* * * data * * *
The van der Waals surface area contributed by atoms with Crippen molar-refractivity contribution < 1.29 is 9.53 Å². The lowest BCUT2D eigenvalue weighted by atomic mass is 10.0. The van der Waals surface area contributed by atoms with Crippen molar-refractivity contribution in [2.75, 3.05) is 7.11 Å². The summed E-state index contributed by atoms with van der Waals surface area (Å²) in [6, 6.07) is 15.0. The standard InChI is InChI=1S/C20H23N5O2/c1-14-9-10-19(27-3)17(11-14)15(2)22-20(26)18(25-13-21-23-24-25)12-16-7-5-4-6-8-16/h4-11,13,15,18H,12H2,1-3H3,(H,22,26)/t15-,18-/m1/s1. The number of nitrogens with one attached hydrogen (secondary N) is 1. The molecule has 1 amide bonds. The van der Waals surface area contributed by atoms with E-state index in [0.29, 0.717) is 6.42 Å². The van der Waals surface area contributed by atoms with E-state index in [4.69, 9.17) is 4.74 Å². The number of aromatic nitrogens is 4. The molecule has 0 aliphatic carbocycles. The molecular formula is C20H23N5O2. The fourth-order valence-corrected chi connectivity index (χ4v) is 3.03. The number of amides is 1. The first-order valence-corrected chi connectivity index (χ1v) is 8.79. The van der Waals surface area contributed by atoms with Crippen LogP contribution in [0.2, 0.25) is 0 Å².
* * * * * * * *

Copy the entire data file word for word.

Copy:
The van der Waals surface area contributed by atoms with Crippen molar-refractivity contribution < 1.29 is 9.53 Å². The lowest BCUT2D eigenvalue weighted by atomic mass is 10.0. The van der Waals surface area contributed by atoms with Crippen molar-refractivity contribution in [2.75, 3.05) is 7.11 Å². The summed E-state index contributed by atoms with van der Waals surface area (Å²) in [6, 6.07) is 15.0. The standard InChI is InChI=1S/C20H23N5O2/c1-14-9-10-19(27-3)17(11-14)15(2)22-20(26)18(25-13-21-23-24-25)12-16-7-5-4-6-8-16/h4-11,13,15,18H,12H2,1-3H3,(H,22,26)/t15-,18-/m1/s1. The number of nitrogens with one attached hydrogen (secondary N) is 1. The molecule has 1 amide bonds. The van der Waals surface area contributed by atoms with E-state index in [0.29, 0.717) is 6.42 Å². The van der Waals surface area contributed by atoms with E-state index in [4.69, 9.17) is 4.74 Å². The number of aromatic nitrogens is 4. The molecule has 0 aliphatic carbocycles. The molecular formula is C20H23N5O2. The fourth-order valence-corrected chi connectivity index (χ4v) is 3.03. The number of amides is 1. The first-order valence-corrected chi connectivity index (χ1v) is 8.79. The van der Waals surface area contributed by atoms with Crippen LogP contribution in [0.2, 0.25) is 0 Å².